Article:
Rose is Eilis’ elder sister, 30 years old and currently holding one of the few good and enviable jobs in the town, where she works in the office of a local factory. She is glamorous, and loves playing golf. In contrast, Eilis has no stable job and only works on Sundays attending to a local grocery (Toibin, 6).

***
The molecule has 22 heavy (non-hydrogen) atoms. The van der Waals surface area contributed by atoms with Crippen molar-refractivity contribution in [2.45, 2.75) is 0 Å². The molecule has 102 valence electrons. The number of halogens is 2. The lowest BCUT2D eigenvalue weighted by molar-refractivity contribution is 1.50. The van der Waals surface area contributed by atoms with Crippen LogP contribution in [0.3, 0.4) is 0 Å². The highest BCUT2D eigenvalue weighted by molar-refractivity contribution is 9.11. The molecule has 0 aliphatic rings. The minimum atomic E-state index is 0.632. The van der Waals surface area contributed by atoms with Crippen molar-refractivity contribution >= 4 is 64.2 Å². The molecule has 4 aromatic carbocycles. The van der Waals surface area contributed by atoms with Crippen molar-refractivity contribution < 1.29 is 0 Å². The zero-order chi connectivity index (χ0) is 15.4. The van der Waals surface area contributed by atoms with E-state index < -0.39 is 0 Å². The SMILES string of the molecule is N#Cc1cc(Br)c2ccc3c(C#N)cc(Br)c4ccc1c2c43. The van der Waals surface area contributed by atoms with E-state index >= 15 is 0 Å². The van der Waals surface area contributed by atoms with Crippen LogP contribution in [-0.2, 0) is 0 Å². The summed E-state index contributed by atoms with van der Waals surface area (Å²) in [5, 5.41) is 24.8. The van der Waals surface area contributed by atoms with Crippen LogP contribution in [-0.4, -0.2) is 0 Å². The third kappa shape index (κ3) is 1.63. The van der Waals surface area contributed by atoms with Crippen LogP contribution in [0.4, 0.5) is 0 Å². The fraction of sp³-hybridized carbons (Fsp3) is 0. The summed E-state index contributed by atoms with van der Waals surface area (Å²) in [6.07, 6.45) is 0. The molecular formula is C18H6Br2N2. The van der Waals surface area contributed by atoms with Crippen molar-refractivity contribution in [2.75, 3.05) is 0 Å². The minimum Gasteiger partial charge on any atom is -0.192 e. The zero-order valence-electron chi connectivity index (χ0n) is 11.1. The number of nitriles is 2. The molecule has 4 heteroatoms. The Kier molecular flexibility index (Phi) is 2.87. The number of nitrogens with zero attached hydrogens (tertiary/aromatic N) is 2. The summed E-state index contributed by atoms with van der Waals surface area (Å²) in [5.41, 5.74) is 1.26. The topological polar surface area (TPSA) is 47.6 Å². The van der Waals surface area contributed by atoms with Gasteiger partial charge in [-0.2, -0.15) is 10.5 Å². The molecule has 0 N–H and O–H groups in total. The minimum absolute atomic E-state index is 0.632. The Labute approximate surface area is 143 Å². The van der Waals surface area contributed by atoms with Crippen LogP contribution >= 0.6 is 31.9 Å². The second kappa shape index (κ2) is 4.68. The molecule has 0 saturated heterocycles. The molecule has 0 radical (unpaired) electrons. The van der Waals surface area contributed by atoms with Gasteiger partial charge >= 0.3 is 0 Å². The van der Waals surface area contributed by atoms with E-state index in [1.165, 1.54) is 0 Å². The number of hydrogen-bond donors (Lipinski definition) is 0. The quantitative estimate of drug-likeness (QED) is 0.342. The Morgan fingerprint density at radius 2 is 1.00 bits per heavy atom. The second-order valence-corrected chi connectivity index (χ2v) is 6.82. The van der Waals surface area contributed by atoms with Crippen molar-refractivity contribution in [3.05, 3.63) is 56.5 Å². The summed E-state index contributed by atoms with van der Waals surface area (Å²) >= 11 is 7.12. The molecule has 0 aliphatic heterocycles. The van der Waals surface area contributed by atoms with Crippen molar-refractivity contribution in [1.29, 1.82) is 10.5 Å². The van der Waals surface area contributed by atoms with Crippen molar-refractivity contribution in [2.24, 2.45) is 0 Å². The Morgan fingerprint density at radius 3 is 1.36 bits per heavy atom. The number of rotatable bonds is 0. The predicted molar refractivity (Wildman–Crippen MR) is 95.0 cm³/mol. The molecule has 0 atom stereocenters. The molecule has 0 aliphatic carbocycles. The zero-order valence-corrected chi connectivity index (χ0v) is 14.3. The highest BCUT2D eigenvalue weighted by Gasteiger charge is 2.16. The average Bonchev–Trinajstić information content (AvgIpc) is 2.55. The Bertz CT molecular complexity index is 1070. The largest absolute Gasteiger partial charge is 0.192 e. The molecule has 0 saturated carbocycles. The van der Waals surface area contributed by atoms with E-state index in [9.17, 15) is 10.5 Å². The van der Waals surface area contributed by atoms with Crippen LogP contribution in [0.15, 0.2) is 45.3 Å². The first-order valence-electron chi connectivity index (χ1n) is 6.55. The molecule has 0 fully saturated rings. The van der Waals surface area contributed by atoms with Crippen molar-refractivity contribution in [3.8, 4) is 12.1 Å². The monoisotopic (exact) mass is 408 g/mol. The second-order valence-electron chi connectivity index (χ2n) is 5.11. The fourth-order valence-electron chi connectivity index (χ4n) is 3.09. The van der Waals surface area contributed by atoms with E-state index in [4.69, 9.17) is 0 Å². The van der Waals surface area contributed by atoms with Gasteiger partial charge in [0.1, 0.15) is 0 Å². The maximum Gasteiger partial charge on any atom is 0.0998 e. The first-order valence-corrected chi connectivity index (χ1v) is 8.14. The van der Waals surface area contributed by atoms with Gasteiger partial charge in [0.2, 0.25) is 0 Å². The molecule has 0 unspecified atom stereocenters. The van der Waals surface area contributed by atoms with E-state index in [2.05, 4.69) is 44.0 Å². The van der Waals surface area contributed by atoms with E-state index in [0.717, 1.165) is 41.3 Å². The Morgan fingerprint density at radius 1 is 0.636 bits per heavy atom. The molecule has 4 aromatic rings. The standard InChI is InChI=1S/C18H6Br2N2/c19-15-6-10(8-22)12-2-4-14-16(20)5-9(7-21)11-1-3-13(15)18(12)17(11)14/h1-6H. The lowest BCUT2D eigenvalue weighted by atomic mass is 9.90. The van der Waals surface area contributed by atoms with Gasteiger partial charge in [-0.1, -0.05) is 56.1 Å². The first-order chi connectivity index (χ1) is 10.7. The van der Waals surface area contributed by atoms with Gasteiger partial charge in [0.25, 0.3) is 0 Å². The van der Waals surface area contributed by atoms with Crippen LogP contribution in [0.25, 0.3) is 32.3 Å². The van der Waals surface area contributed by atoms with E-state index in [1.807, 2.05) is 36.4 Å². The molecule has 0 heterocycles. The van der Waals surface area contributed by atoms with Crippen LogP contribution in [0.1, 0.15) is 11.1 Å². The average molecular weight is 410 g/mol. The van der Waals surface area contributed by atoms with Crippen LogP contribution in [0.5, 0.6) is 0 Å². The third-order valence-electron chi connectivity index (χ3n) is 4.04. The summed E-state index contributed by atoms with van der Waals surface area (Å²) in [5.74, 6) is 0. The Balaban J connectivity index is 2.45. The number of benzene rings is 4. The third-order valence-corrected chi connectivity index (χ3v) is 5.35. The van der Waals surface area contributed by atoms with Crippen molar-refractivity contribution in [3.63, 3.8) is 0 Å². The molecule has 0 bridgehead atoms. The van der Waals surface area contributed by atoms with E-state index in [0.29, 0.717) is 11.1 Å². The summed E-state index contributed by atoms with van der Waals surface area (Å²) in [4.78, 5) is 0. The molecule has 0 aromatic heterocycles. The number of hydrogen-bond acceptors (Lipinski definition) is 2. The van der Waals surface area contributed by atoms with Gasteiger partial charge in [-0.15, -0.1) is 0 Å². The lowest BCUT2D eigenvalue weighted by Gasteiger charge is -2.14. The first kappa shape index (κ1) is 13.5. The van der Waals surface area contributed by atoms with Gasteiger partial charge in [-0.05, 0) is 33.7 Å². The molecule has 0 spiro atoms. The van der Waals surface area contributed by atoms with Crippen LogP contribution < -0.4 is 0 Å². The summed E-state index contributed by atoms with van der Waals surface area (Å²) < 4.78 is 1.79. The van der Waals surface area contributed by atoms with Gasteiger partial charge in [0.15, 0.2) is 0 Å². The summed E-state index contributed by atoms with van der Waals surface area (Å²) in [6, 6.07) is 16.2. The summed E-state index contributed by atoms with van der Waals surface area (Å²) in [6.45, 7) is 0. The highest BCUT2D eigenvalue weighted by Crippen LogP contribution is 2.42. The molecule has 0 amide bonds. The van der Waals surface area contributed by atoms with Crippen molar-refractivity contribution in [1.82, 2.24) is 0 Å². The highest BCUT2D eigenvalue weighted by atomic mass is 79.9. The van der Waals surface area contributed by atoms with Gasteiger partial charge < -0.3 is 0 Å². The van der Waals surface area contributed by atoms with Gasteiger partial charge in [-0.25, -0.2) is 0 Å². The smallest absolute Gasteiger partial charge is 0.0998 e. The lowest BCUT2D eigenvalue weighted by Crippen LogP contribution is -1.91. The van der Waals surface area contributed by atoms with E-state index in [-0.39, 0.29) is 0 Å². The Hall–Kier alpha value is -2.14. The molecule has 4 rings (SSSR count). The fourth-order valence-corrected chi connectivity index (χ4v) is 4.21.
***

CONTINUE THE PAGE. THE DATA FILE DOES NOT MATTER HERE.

Her diverse lifestyles in the two cities have also been used by the author to show opposites. In Ireland, she lives in a small nondescript house with her fragile mother and older sister. She spends most of her time at the kitchen of their little house because there is nothing much to do there. This is in contrast to her living quarters in Brooklyn, where she lives in a boarding house. At first glimpse of the boarding house, she makes a rather observant and awed response, owing to the fact that she had never seen something like this before, “She saw an old gramophone and a wireless in another corner and noticed that the tassels on the tablecloth and the curtains seemed to match. She began to take note of all the details, thinking, for the first time in days, how she could include an account of them in a letter to her mother and Rose.”(Toibin, 78)